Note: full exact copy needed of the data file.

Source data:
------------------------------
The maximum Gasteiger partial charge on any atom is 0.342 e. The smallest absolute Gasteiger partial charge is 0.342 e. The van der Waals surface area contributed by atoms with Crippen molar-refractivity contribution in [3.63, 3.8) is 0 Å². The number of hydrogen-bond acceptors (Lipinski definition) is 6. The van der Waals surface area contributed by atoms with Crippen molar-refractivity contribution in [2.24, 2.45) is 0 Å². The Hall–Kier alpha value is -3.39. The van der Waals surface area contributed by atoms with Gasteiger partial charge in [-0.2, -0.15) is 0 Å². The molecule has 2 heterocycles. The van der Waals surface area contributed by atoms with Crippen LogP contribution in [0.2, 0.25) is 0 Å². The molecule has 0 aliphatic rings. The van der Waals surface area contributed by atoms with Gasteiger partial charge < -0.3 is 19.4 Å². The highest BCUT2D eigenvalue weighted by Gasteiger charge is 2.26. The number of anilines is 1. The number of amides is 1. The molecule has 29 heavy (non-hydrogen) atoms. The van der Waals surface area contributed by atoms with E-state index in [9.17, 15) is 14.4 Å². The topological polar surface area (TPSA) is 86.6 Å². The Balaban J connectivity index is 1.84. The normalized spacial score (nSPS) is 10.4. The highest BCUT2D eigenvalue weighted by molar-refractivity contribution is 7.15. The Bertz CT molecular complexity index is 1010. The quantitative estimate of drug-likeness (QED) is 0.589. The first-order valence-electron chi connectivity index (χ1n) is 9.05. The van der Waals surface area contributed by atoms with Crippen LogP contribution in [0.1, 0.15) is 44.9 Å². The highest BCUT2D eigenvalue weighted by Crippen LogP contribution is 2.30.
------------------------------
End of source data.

The maximum Gasteiger partial charge on any atom is 0.342 e. The smallest absolute Gasteiger partial charge is 0.342 e. The van der Waals surface area contributed by atoms with Crippen molar-refractivity contribution in [3.63, 3.8) is 0 Å². The number of hydrogen-bond acceptors (Lipinski definition) is 6. The van der Waals surface area contributed by atoms with Crippen molar-refractivity contribution in [2.24, 2.45) is 0 Å². The Hall–Kier alpha value is -3.39. The van der Waals surface area contributed by atoms with Gasteiger partial charge in [-0.2, -0.15) is 0 Å². The molecule has 2 heterocycles. The van der Waals surface area contributed by atoms with Crippen LogP contribution in [0.2, 0.25) is 0 Å². The molecule has 0 aliphatic rings. The van der Waals surface area contributed by atoms with Gasteiger partial charge < -0.3 is 19.4 Å². The highest BCUT2D eigenvalue weighted by Gasteiger charge is 2.26. The number of anilines is 1. The number of amides is 1. The molecule has 29 heavy (non-hydrogen) atoms. The van der Waals surface area contributed by atoms with E-state index in [9.17, 15) is 14.4 Å². The topological polar surface area (TPSA) is 86.6 Å². The Balaban J connectivity index is 1.84. The normalized spacial score (nSPS) is 10.4. The highest BCUT2D eigenvalue weighted by molar-refractivity contribution is 7.15. The Bertz CT molecular complexity index is 1010. The quantitative estimate of drug-likeness (QED) is 0.589. The first-order valence-electron chi connectivity index (χ1n) is 9.05. The van der Waals surface area contributed by atoms with Crippen LogP contribution in [0.1, 0.15) is 44.9 Å². The highest BCUT2D eigenvalue weighted by Crippen LogP contribution is 2.30.